Yesterday, we sent 2012 off on a positive note with a list of the best Indians moments of the year. Today, we take a different tack—the airing of grievances. So in this special edition of the Weekly Wroundtable, we asked our large group of panelists: What was the worst Indians moment of 2012?
Merritt Rohlfing (Wahoo’s on First): The month of August. It happened so fast, it was like a moment, and at the same time an interminable misery. It just wouldn’t end.
Brian Heise (Wahoo’s on First): May 26th versus the White Sox. Jose Lopez batted cleanup for what would be the first of many times until he was DFA’d. It was also the beginning of the slow and painful end of the 2012 season, only we didn’t know it at the time.
Vince Guerrieri (Did the Tribe Win Last Night?): The month that followed the comeback win against Justin Verlander. You have to go back almost 100 years to find a month that bad in Tribe history. It made people realize that the Indians not only weren’t as good as everyone thought, but they were worse than everyone feared.
Craig Lyndall (WaitingForNextYear): The losing streak. I know that is a collection of moments, but looking back on it as an entire season, I think we can still call it the worst moment.
Lewie Pollis (Wahoo’s on First): On May 5, citing Adrian Beltre‘s 0-for-5 career line against Joe Smith, Manny Acta instructed Smith to intentionally walk Mitch Moreland to bring up Beltre with two on and two outs and the game tied in the 10th inning. There are all kinds of reasons why this was a bad idea, and my jaw almost dropped to the floor as I watched it happen. There seemed to be some poetic justice when Beltre predictably connected for a three-run game-winning homer, and the feeling that my favorite team deserved to get beaten is one I never want to feel again.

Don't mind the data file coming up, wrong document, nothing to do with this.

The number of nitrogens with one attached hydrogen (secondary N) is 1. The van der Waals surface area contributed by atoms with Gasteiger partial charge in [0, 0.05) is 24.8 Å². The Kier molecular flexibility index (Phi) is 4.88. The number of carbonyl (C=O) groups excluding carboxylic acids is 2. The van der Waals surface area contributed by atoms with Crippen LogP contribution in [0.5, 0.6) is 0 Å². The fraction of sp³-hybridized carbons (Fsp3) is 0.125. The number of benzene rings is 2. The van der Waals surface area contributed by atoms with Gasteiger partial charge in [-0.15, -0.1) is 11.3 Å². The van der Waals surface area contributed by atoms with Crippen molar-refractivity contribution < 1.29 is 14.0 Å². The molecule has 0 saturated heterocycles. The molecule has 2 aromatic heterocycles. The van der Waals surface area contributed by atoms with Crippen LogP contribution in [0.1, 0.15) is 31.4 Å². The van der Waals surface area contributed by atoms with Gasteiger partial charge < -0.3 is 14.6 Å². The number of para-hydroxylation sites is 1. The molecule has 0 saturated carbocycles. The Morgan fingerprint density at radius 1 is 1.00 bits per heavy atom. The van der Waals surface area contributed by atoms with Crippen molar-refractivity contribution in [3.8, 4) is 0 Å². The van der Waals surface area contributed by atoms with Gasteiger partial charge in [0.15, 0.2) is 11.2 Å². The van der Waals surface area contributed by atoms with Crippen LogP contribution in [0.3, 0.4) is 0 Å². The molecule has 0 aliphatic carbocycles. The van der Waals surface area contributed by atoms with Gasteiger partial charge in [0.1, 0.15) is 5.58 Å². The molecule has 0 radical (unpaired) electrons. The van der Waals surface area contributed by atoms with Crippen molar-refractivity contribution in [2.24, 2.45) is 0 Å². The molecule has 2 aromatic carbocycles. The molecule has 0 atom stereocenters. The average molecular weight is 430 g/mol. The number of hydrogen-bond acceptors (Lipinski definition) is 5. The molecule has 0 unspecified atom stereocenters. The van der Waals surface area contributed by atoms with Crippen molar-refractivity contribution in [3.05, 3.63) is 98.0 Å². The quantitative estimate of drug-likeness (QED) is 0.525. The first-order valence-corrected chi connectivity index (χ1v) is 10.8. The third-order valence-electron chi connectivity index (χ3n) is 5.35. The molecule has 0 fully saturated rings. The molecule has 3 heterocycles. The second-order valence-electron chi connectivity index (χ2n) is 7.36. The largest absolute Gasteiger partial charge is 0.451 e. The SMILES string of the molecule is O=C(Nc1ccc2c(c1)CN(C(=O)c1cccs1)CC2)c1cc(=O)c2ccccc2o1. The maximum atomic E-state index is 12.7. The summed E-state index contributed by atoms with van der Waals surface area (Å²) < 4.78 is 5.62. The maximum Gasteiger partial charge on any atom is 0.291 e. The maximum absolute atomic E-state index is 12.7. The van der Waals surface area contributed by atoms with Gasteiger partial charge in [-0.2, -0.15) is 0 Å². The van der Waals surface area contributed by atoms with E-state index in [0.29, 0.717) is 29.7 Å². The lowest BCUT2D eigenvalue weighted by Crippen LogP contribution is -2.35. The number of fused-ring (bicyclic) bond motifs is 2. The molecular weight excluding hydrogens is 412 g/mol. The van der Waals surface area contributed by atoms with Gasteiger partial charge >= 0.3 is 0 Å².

David Roberts (Did the Tribe Win Last Night?): When the Indians lost 11 in a row.
Jeff Mount (Wahoo’s on First): Signing Johnny Damon. If Damon had said no I believe their next move would have been to contact Jose Canseco. The Indians went into last season hoping that Grady Sizemore and Travis Hafner would stay healthy enough to get 500 at-bats each, that Casey Kotchman would match the one year of decent production in his career rather than the six years of mediocrity, and that Shelley Duncan would show a level of consistency which he had been lacking for ten years. Signing Damon was a public admission that none of those things had worked out, which should have surprised nobody, and that we had no backup plan. Why we didn’t just give Canzler and LaPorta 500 at-bats at that point to see if something clicked is beyond me. How could it have been worse?
TD (WaitingForNextYear): Sitting on an eight-game losing streak, The Tribe scores three runs in the 10th. Chris Perez gives up 5, including a walkoff two-run jack to Miguel Cabrera. Easily the low point of the season.
Nino Colla (The Tribe Daily): Watching Grady Sizemore break down yet again. The more and more I think about it, the more I think what could have been. He is an absolute slam dunk of an All-World talent, someone who had the potential to put up numbers that could get him into the Hall of Fame if he played long enough. His skill, his work ethic, he was a superstar in the making. And it has all gone down hill and it was this moment that I think we all realized it. It’s sad and unfortunate because this is the year it kind of was made apparent that he not ever getting back to what he used to be and, he really could have helped this 2012 team if he did.
Evan Vogel (Wahoo’s on First): April 17: The day that they signed Johnny Damon.
Ronnie Tellalian (Did the Tribe Win Last Night?): The entire month of August was the worst part of 2012.
Steve Kinsella (Wahoo’s on First): The 11-game losing streak following that great victory against the Tigers. Completely sucked the wind out of the entire city.
Katrina Putnam (Wahoo’s on First): The worst moment of the season wasn’t in the midst of the team’s horrible August—it happened in June, at Yankee Stadium, when Dewayne Wise pretended to catch a foul ball hit by Jack Hannahan, and Hannanah was ejected for arguing with the umpire over the call. Manny Acta never stood up for his player, never expressed any anger—and even defended the umpire later. If there was ever a time for him to react, it was then. His inaction during this game was a perfect example of the attitude present throughout the year. If watching Hannahan fight his battle alone was demoralizing for me, I can’t imagine how the team felt.